Aunt Jan and Mom remembered that Grandma would grab a few slits with her pinkies, a miracle happened, then it was dropped into the hot oil. It was our job to suss out that miracle.
Shannon was game, and rolled out a lot of miloste. That’s Aunt Jan and Kelly, center and right.
And she’s having fun doing it! I’m pretty sure.
Timmery rolled out quite a few too.
Jennifer mostly just hogged Jackson. I didn’t hog him. I swear.
Here’s a few examples of the twisting we tried. The top one wound up being closer to what we remembered them being like. Twists like the bottom came out too much like a ball.
fry them balls!
After all our jokes about Schwetty balls, it was time to drop the rolled miloste into the oil, a few at a time.
Fried and powdered-sugared miloste cooling on brown paper. Mom ripped open a paper grocery bag and laid it out on a towel.
And one example of the final result. They weren’t as light as Grandma made them, which means we probably handled the dough too much. But they tasted just as we remembered — flaky, crunchy, and very slightly sweet.
Cleanup time! Notice Mom doing all the work while we slack.
Like last year, we all had a great time getting together to bake. I wish we had room for more people, but it’s hard getting around in the kitchen just with who we had! It was loads of fun catching up, laughing together, and scratching our heads trying to figure out the recipe. In a way, it also kicked off holiday baking in general — now I know it’s time to make nutty crescents, Mexican wedding cakes, and other yummy stuff for Christmas.
Here comes the recipe, but before we go, an artsy picture of Jackson:
Miloste – Bohemian fried pastry
Unless you have a very large bowl, you will want to mix this up in 2 batches.
prep: 20 minutes, 30 minutes rest
total time: We spent about 4 hours, though the entire process could probably be done in under 3 hours
servings: makes about 50 miloste
temperature: deep fryer at 375 degrees
8 cups all-purpose flour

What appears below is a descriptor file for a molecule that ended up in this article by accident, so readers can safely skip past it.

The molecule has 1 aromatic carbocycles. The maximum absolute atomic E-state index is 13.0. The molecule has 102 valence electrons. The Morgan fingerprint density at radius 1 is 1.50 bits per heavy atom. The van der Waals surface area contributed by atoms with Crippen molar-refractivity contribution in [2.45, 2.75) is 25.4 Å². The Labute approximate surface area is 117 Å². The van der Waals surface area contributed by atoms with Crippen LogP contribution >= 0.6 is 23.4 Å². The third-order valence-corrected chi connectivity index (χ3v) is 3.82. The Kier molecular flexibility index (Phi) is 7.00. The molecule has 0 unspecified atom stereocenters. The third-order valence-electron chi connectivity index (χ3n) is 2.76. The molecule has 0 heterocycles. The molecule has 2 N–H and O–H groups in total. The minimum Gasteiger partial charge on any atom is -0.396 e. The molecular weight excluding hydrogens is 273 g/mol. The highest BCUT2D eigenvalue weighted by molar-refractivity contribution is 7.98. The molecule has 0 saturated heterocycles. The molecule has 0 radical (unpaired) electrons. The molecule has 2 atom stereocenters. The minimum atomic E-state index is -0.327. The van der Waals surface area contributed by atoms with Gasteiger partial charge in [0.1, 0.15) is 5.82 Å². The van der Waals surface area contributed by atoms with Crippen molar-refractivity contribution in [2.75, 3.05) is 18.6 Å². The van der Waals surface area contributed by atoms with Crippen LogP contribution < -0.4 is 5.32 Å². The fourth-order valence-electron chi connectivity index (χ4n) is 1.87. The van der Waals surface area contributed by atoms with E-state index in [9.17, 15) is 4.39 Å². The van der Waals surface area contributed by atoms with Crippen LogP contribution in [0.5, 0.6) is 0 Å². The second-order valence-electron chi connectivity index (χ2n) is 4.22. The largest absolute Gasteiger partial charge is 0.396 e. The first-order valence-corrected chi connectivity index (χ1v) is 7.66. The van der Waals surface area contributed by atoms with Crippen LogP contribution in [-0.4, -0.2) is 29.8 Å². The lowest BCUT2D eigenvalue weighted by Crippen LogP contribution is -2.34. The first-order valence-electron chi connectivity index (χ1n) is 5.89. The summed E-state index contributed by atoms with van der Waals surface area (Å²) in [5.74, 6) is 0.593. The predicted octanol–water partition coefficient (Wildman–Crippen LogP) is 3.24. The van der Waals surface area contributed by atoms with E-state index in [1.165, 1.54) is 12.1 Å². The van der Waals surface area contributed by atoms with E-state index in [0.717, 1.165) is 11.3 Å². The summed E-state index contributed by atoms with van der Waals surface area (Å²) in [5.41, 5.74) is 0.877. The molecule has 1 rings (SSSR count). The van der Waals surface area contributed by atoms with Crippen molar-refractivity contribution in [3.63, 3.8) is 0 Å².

1/2 pound butter, chilled
2 tablespoons granulated sugar
1 teaspoon salt
1 can or bottle of German beer
powdered sugar, for dusting
The night before, open the beer and let it sit out.
In a large bowl, stir together flour, sugar, and salt. Cut chilled butter into approximate tablespoon size, and add to dry ingredients. Using a pastry cutter, cut in the butter as you would for pie crust: until pea-sized.
Add one egg, and cut it into the dough the same way you did the butter. Continue adding the eggs in this fashion until all four are incorporated into the dough. The dough will still be dry and not hold together. That’s all right — this is where the beer comes in. If you’ve ever made pie crust, this will remain a familiar process. You’re using beer in place of the usual ice water to add the needed moisture.
Sprinkle a few tablespoons to a quarter-cup of beer over the dough. Fluff with a fork to gently incorporate the beer. As with pie crust, your goal is to “work” the dough as little as possible, and add only as much liquid as necessary for the dough to hold together.
Continue adding beer in small increments, mixing it into the dough by fluffing it with the tines of a fork, until the dough holds together when squeezed. When we made this, the whole recipe used nearly all of one 12-ounce bottle of beer.
On a lightly floured surface, knead the dough — gently again, no need to be rough with it — until it’s smooth. Cover the dough with the bowl you mixed it in, or a towel, and let it sit for half an hour.
Near the end of the half hour, heat oil in a deep pan or deep fryer to 375 degrees.
After half an hour, divide the dough into quarters. You’re going to use one quarter at a time. Cover the remaining dough or wrap it in plastic wrap, and refrigerate until needed.
Cut the dough into pieces the size of half an egg and roll into ball shapes — again, with a light touch. Try to work the dough as little as possible throughout the process.
Roll the balls of dough out into thin discs, as thin as possible. You should have a very smooth, pliable dough by now, like a nutty crescent dough. Okay, like 32 old ladies know what I mean when I say that. Sigh. Basically, the dough will do whatever you want and not bitch about it. You don’t need much flour, if any, while rolling — if the disc sticks to your surface, it will peel up without complaint. Just use as much flour as needed to keep it from sticking, because it is kind of a pain to have to pull it up, and that awkward stretching probably doesn’t make it happy.
Your discs will probably be 4 to 6 inches in diameter. Bigger or smaller should be fine, but I’d shoot for 4 to 6; it will be a good size to handle and deep fry. With a sharp knife, cut several slits in the disc of dough, about half an inch apart. You will get 3 to 5 slits.
This is the grandma-magic part we never quite got down. I think the goal is to twist up the dough slightly to make it more attractive when fried. Mom says Grandma would cross her hands, slip each pinky under a strip, do some mysterious twist, and drop it into the oil. Do what you like; see the pictures in this post for examples. My main recommendation would be to avoid balling up the dough too much — it’s neater when it’s still mostly flat in shape with some twistiness to it.
So tuck a few of your slits across and/or into one another, and drop into the hot oil. Fry until light golden brown — about 2 to 3 minutes. Remove from oil to paper towels or brown paper.
When miloste are cool, sift generously with powdered sugar.